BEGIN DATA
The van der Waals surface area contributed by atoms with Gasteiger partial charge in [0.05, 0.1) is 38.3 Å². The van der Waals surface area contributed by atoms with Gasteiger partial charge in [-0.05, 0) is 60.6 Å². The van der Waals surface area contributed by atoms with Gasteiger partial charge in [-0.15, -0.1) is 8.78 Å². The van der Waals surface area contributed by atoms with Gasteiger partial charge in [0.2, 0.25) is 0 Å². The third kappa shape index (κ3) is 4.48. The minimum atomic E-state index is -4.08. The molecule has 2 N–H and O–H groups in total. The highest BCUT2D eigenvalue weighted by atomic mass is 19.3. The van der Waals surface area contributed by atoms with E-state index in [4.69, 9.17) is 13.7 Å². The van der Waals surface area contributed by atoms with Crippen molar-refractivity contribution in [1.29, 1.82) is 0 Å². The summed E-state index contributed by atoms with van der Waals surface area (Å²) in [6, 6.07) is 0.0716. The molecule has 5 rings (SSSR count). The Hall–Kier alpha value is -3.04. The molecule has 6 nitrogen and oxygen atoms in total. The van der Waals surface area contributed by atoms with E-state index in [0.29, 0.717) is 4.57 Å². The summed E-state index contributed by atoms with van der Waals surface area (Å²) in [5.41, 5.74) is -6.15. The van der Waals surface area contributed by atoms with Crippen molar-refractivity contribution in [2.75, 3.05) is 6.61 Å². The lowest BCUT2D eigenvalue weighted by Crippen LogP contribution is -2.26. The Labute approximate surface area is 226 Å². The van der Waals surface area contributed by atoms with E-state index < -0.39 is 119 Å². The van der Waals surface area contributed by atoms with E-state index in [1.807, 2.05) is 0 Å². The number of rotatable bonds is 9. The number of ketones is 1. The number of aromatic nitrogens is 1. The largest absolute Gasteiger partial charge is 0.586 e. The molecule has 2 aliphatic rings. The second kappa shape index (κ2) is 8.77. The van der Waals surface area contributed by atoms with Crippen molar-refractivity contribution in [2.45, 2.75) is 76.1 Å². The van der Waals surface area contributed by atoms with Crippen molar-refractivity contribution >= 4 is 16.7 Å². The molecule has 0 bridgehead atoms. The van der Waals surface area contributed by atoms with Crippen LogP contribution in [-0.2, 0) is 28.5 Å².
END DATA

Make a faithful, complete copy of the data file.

The van der Waals surface area contributed by atoms with Gasteiger partial charge in [0.05, 0.1) is 38.3 Å². The van der Waals surface area contributed by atoms with Gasteiger partial charge in [-0.05, 0) is 60.6 Å². The van der Waals surface area contributed by atoms with Gasteiger partial charge in [-0.15, -0.1) is 8.78 Å². The van der Waals surface area contributed by atoms with Gasteiger partial charge in [0.2, 0.25) is 0 Å². The third kappa shape index (κ3) is 4.48. The minimum atomic E-state index is -4.08. The molecule has 2 N–H and O–H groups in total. The highest BCUT2D eigenvalue weighted by atomic mass is 19.3. The van der Waals surface area contributed by atoms with E-state index in [4.69, 9.17) is 13.7 Å². The van der Waals surface area contributed by atoms with Crippen molar-refractivity contribution in [1.29, 1.82) is 0 Å². The summed E-state index contributed by atoms with van der Waals surface area (Å²) in [6, 6.07) is 0.0716. The molecule has 5 rings (SSSR count). The Hall–Kier alpha value is -3.04. The molecule has 6 nitrogen and oxygen atoms in total. The van der Waals surface area contributed by atoms with E-state index in [0.29, 0.717) is 4.57 Å². The summed E-state index contributed by atoms with van der Waals surface area (Å²) in [5.41, 5.74) is -6.15. The van der Waals surface area contributed by atoms with Crippen molar-refractivity contribution in [2.75, 3.05) is 6.61 Å². The lowest BCUT2D eigenvalue weighted by Crippen LogP contribution is -2.26. The Labute approximate surface area is 226 Å². The van der Waals surface area contributed by atoms with E-state index < -0.39 is 119 Å². The van der Waals surface area contributed by atoms with E-state index in [1.807, 2.05) is 0 Å². The number of rotatable bonds is 9. The number of ketones is 1. The number of aromatic nitrogens is 1. The largest absolute Gasteiger partial charge is 0.586 e. The molecule has 2 aliphatic rings. The second kappa shape index (κ2) is 8.77. The van der Waals surface area contributed by atoms with Crippen molar-refractivity contribution in [2.45, 2.75) is 76.1 Å². The van der Waals surface area contributed by atoms with Crippen molar-refractivity contribution >= 4 is 16.7 Å². The molecule has 0 bridgehead atoms. The van der Waals surface area contributed by atoms with Crippen LogP contribution in [-0.2, 0) is 28.5 Å².